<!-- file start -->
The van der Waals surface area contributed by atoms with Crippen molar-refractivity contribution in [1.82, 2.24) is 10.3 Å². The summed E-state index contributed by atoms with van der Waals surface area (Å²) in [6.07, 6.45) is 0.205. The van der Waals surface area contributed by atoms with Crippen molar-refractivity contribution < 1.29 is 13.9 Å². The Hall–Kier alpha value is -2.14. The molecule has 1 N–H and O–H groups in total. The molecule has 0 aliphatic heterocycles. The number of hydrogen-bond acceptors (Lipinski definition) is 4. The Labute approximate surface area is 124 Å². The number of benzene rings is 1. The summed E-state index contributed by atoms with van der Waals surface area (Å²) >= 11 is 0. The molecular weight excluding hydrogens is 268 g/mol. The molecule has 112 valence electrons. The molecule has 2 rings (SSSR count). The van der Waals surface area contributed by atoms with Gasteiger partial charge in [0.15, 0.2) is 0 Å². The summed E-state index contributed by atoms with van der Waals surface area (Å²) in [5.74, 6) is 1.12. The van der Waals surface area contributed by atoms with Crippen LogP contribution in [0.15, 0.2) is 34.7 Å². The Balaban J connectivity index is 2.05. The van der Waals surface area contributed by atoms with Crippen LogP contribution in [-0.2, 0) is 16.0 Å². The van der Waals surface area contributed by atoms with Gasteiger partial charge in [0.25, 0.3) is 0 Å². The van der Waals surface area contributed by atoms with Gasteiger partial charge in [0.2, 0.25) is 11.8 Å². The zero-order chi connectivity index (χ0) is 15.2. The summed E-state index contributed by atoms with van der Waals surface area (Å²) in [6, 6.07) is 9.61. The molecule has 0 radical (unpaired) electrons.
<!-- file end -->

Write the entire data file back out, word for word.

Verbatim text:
The van der Waals surface area contributed by atoms with Crippen molar-refractivity contribution in [1.82, 2.24) is 10.3 Å². The summed E-state index contributed by atoms with van der Waals surface area (Å²) in [6.07, 6.45) is 0.205. The van der Waals surface area contributed by atoms with Crippen molar-refractivity contribution < 1.29 is 13.9 Å². The Hall–Kier alpha value is -2.14. The molecule has 1 N–H and O–H groups in total. The molecule has 0 aliphatic heterocycles. The number of hydrogen-bond acceptors (Lipinski definition) is 4. The Labute approximate surface area is 124 Å². The number of benzene rings is 1. The summed E-state index contributed by atoms with van der Waals surface area (Å²) >= 11 is 0. The molecular weight excluding hydrogens is 268 g/mol. The molecule has 112 valence electrons. The molecule has 2 rings (SSSR count). The van der Waals surface area contributed by atoms with Gasteiger partial charge in [0.15, 0.2) is 0 Å². The summed E-state index contributed by atoms with van der Waals surface area (Å²) in [5.74, 6) is 1.12. The van der Waals surface area contributed by atoms with Crippen LogP contribution in [0.15, 0.2) is 34.7 Å². The Balaban J connectivity index is 2.05. The van der Waals surface area contributed by atoms with Crippen LogP contribution in [-0.2, 0) is 16.0 Å². The van der Waals surface area contributed by atoms with Gasteiger partial charge in [0.25, 0.3) is 0 Å². The van der Waals surface area contributed by atoms with Gasteiger partial charge in [0.2, 0.25) is 11.8 Å². The zero-order chi connectivity index (χ0) is 15.2. The summed E-state index contributed by atoms with van der Waals surface area (Å²) in [6, 6.07) is 9.61. The molecule has 0 radical (unpaired) electrons.